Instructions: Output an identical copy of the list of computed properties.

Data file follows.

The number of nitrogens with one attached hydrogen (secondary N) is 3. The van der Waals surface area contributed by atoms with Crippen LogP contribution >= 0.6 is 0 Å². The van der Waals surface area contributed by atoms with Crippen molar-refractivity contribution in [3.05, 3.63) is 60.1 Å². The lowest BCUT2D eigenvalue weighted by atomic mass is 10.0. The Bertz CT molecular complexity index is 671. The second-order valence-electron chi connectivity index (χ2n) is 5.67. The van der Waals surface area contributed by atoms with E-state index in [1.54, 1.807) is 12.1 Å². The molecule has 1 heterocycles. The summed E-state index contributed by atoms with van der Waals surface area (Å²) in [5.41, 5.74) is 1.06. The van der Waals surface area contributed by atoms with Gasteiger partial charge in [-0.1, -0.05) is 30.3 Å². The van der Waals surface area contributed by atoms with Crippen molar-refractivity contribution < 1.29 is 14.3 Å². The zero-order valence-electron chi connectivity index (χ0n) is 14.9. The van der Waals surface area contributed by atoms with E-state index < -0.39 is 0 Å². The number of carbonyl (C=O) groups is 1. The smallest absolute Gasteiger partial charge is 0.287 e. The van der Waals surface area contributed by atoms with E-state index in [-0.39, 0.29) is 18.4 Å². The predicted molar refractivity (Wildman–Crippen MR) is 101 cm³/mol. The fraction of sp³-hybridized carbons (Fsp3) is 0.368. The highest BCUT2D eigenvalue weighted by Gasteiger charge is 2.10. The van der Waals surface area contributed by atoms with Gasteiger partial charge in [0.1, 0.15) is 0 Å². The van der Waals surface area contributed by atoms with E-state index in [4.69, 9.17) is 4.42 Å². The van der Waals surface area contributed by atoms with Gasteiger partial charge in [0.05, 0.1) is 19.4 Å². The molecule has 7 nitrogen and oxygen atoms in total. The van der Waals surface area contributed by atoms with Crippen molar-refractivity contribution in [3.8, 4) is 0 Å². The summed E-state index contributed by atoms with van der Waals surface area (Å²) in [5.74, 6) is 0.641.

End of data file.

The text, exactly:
The number of nitrogens with one attached hydrogen (secondary N) is 3. The van der Waals surface area contributed by atoms with Crippen LogP contribution >= 0.6 is 0 Å². The van der Waals surface area contributed by atoms with Crippen molar-refractivity contribution in [3.05, 3.63) is 60.1 Å². The lowest BCUT2D eigenvalue weighted by atomic mass is 10.0. The Bertz CT molecular complexity index is 671. The second-order valence-electron chi connectivity index (χ2n) is 5.67. The van der Waals surface area contributed by atoms with E-state index in [1.54, 1.807) is 12.1 Å². The molecule has 1 heterocycles. The summed E-state index contributed by atoms with van der Waals surface area (Å²) in [5.41, 5.74) is 1.06. The van der Waals surface area contributed by atoms with Gasteiger partial charge in [-0.1, -0.05) is 30.3 Å². The van der Waals surface area contributed by atoms with Crippen molar-refractivity contribution < 1.29 is 14.3 Å². The zero-order valence-electron chi connectivity index (χ0n) is 14.9. The van der Waals surface area contributed by atoms with E-state index < -0.39 is 0 Å². The number of carbonyl (C=O) groups is 1. The smallest absolute Gasteiger partial charge is 0.287 e. The van der Waals surface area contributed by atoms with E-state index in [-0.39, 0.29) is 18.4 Å². The predicted molar refractivity (Wildman–Crippen MR) is 101 cm³/mol. The fraction of sp³-hybridized carbons (Fsp3) is 0.368. The highest BCUT2D eigenvalue weighted by Gasteiger charge is 2.10. The van der Waals surface area contributed by atoms with Gasteiger partial charge in [0.1, 0.15) is 0 Å². The van der Waals surface area contributed by atoms with E-state index in [4.69, 9.17) is 4.42 Å². The van der Waals surface area contributed by atoms with Gasteiger partial charge in [0.05, 0.1) is 19.4 Å². The molecule has 7 nitrogen and oxygen atoms in total. The van der Waals surface area contributed by atoms with Crippen molar-refractivity contribution in [3.8, 4) is 0 Å². The summed E-state index contributed by atoms with van der Waals surface area (Å²) in [5.74, 6) is 0.641.